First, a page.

Creative motivation: Creative achievement predicts cardiac autonomic markers of effort during divergent thinking

UNCG Author/Contributor (non-UNCG co-authors, if there are any, appear on document)
Roger E. Beaty (Creator)
Kari Eddington (Creator)
Thomas R. Kwapil, Associate Professor (Creator)
Paul Silvia, Professor (Creator)
The University of North Carolina at Greensboro (UNCG )
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Abstract: Executive approaches to creativity emphasize that generating creative ideas can be hard and requires mental effort. Few studies, however, have examined effort-related physiological activity during creativity tasks. Using motivational intensity theory as a framework, we examined predictors of effort-related cardiac activity during a creative challenge. A sample of 111 adults completed a divergent thinking task. Sympathetic (PEP and RZ) and parasympathetic (RSA and RMSSD) outcomes were assessed using impedance cardiography. As predicted, people with high creative achievement (measured with the Creative Achievement Questionnaire) showed significantly greater increases in sympathetic activity from baseline to task, reflecting higher effort. People with more creative achievements generated ideas that were significantly more creative, and creative performance correlated marginally with PEP and RZ. The results support the view that creative thought can be a mental challenge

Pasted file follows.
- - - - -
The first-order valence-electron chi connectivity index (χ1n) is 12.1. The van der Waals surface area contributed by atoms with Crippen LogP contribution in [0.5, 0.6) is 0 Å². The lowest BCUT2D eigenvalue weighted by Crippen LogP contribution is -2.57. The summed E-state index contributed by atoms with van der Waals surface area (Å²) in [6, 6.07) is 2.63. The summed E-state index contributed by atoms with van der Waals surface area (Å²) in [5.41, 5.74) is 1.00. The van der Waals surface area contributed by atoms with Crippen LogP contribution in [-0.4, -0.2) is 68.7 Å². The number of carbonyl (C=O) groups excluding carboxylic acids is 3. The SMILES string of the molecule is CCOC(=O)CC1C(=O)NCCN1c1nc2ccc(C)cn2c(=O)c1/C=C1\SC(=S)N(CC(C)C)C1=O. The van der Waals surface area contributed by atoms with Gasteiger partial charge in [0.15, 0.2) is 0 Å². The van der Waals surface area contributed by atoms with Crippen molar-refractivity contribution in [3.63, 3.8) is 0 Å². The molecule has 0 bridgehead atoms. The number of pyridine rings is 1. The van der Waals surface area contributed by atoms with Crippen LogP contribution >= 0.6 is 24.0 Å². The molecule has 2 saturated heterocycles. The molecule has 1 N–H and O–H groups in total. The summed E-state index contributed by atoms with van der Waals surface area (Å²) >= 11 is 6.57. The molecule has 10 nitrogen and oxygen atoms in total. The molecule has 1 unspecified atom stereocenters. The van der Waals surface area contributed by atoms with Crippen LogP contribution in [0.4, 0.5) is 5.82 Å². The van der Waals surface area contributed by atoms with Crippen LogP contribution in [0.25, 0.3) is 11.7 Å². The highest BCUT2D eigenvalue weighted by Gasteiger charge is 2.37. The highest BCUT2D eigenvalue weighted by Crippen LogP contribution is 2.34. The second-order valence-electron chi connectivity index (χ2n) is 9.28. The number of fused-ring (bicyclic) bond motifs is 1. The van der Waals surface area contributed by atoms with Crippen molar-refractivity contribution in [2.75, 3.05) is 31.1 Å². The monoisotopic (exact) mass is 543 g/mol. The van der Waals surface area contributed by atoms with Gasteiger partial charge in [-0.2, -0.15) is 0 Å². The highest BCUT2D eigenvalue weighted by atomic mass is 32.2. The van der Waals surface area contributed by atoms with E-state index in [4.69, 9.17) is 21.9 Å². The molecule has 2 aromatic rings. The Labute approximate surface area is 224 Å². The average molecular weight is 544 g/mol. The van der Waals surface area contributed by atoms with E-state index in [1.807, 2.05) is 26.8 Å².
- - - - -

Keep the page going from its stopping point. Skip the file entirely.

Additional Information

Biological Psychology, 102, 30-37
Language: English
Date: 2014
Creativity, Divergent thinking, Effort, Creative achievement, Motivational intensity theory, Pre-ejection period, Respiratory sinus arrhythmia

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